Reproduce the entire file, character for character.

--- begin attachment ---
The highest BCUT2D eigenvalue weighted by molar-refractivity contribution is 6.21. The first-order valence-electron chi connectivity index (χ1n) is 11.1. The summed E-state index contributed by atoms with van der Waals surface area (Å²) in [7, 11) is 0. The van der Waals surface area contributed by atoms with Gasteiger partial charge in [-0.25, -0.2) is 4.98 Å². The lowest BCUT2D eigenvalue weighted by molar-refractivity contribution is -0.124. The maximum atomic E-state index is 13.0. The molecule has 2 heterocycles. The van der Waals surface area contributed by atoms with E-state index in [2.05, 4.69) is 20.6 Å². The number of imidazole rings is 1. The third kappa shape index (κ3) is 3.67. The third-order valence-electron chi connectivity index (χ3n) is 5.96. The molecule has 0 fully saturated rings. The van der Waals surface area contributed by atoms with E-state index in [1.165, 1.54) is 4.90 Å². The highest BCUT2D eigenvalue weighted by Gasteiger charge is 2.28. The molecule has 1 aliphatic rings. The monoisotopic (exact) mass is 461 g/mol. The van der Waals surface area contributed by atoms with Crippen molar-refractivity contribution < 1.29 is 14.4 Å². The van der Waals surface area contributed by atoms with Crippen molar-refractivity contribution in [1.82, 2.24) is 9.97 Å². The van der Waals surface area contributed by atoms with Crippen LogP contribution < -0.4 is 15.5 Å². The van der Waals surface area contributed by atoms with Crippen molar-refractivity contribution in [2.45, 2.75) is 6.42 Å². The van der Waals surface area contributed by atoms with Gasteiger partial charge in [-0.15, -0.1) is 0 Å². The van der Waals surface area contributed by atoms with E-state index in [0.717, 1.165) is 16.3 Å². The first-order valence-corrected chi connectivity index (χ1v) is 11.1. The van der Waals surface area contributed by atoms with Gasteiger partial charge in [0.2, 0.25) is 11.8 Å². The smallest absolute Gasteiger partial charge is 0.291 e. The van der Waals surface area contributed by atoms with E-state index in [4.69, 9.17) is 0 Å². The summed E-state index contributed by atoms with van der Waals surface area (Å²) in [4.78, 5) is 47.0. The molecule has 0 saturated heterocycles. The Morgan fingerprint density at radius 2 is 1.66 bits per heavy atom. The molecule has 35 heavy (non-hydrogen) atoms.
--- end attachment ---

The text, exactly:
The highest BCUT2D eigenvalue weighted by molar-refractivity contribution is 6.21. The first-order valence-electron chi connectivity index (χ1n) is 11.1. The summed E-state index contributed by atoms with van der Waals surface area (Å²) in [7, 11) is 0. The van der Waals surface area contributed by atoms with Gasteiger partial charge in [-0.25, -0.2) is 4.98 Å². The lowest BCUT2D eigenvalue weighted by molar-refractivity contribution is -0.124. The maximum atomic E-state index is 13.0. The molecule has 2 heterocycles. The van der Waals surface area contributed by atoms with E-state index in [2.05, 4.69) is 20.6 Å². The number of imidazole rings is 1. The third kappa shape index (κ3) is 3.67. The third-order valence-electron chi connectivity index (χ3n) is 5.96. The molecule has 0 fully saturated rings. The van der Waals surface area contributed by atoms with E-state index in [1.165, 1.54) is 4.90 Å². The highest BCUT2D eigenvalue weighted by Gasteiger charge is 2.28. The molecule has 1 aliphatic rings. The monoisotopic (exact) mass is 461 g/mol. The van der Waals surface area contributed by atoms with Crippen molar-refractivity contribution < 1.29 is 14.4 Å². The van der Waals surface area contributed by atoms with Crippen molar-refractivity contribution in [1.82, 2.24) is 9.97 Å². The van der Waals surface area contributed by atoms with Crippen LogP contribution < -0.4 is 15.5 Å². The van der Waals surface area contributed by atoms with Crippen molar-refractivity contribution in [2.45, 2.75) is 6.42 Å². The van der Waals surface area contributed by atoms with Gasteiger partial charge in [-0.15, -0.1) is 0 Å². The van der Waals surface area contributed by atoms with E-state index in [0.717, 1.165) is 16.3 Å². The first-order valence-corrected chi connectivity index (χ1v) is 11.1. The van der Waals surface area contributed by atoms with Gasteiger partial charge in [0.2, 0.25) is 11.8 Å². The smallest absolute Gasteiger partial charge is 0.291 e. The van der Waals surface area contributed by atoms with E-state index in [4.69, 9.17) is 0 Å². The summed E-state index contributed by atoms with van der Waals surface area (Å²) in [4.78, 5) is 47.0. The molecule has 0 saturated heterocycles. The Morgan fingerprint density at radius 2 is 1.66 bits per heavy atom. The molecule has 35 heavy (non-hydrogen) atoms.